"We have a situation, where subsequent TEM imaging also results in line defect formation" said Ute Kaiser. "However, also for the extended defects, the comparison of the atom positions between experimental and simulated images today can provide understanding of the properties of the materials."

The interaction of the electron beam with the MoTe2 specimen resulted also in line defect formation (Figure 4). To analyze the system that appeared in the TEM, the spin-polarized total density of states (DOS) was calculated (Figure 5), which needed to be both realistic and computationally efficient. According to the calculations, different line defects can be interpreted as band gap reduction as compared to the pristine structure, provided that the concentration of vacancy lines is high. However, line defects can be regarded as quantum wires because of confined metallic properties within the semiconducting MoTe2. Spatial localization of spin up and down electron density indicates that some of these metallic structures could be used in spintronics.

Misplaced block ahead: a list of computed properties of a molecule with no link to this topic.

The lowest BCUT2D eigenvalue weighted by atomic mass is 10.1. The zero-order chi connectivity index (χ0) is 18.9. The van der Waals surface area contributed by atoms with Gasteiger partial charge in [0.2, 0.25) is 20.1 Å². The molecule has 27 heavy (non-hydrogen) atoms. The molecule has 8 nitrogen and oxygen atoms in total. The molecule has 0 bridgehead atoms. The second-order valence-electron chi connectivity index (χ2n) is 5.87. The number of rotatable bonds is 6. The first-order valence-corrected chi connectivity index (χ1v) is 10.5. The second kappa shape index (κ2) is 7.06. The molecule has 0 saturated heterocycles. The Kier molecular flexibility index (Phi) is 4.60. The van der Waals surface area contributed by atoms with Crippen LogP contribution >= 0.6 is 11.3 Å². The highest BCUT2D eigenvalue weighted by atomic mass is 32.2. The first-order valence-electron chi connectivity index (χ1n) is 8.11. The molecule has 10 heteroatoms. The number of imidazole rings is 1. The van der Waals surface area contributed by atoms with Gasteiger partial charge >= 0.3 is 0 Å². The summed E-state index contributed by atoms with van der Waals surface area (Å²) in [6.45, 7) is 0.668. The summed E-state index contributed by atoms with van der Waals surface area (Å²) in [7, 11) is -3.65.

The next step was to understand if the structural evolution of the defects under the electron beam can be described in terms of the energetics of defects of various types (Figure 6). In previous research using re-doped MoS2 [5]similar transformations had already been observed. The transformations likely originate from strain induced by vacancies and possibly other effects related to charge transfer and vibrational properties. [27,28] In the new study, the team found out that in the case of the single Te vacancies, the formation of lines is energetically favored. In the case of column Te divacancies their agglomeration to lines is only slightly preferred but their agglomeration to extended point defects releases a substantial amount of energy (Figure 6). Some defects were not observed earlier in MoTe2. Figure 7 shows a single Te vacancy line with six missing Te atoms. The displacements of Te atoms, led to a formation of an island of 1T′ phase in (e). The scientists tried to analyze the single vacancy line that moved along a distance of two unit cells.